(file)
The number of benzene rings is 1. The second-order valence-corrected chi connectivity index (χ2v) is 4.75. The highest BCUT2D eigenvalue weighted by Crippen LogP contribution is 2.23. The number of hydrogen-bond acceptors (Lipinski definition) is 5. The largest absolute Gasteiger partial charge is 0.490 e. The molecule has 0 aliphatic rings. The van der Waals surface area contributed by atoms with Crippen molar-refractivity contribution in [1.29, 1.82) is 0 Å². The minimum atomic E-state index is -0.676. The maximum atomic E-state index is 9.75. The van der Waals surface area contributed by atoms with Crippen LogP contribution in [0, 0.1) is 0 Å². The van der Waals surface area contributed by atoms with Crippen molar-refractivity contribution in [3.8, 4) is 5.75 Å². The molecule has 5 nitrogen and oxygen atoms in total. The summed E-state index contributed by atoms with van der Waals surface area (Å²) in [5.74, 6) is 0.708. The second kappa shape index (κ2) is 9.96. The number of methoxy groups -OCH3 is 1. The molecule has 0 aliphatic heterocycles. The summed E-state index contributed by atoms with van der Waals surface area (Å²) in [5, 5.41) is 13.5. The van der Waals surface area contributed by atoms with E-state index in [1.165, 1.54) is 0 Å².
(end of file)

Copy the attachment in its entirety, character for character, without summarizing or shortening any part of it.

The number of benzene rings is 1. The second-order valence-corrected chi connectivity index (χ2v) is 4.75. The highest BCUT2D eigenvalue weighted by Crippen LogP contribution is 2.23. The number of hydrogen-bond acceptors (Lipinski definition) is 5. The largest absolute Gasteiger partial charge is 0.490 e. The molecule has 0 aliphatic rings. The van der Waals surface area contributed by atoms with Crippen molar-refractivity contribution in [1.29, 1.82) is 0 Å². The minimum atomic E-state index is -0.676. The maximum atomic E-state index is 9.75. The van der Waals surface area contributed by atoms with Crippen LogP contribution in [0, 0.1) is 0 Å². The van der Waals surface area contributed by atoms with Crippen molar-refractivity contribution in [3.8, 4) is 5.75 Å². The molecule has 5 nitrogen and oxygen atoms in total. The summed E-state index contributed by atoms with van der Waals surface area (Å²) in [5.74, 6) is 0.708. The second kappa shape index (κ2) is 9.96. The number of methoxy groups -OCH3 is 1. The molecule has 0 aliphatic heterocycles. The summed E-state index contributed by atoms with van der Waals surface area (Å²) in [5, 5.41) is 13.5. The van der Waals surface area contributed by atoms with E-state index in [1.165, 1.54) is 0 Å².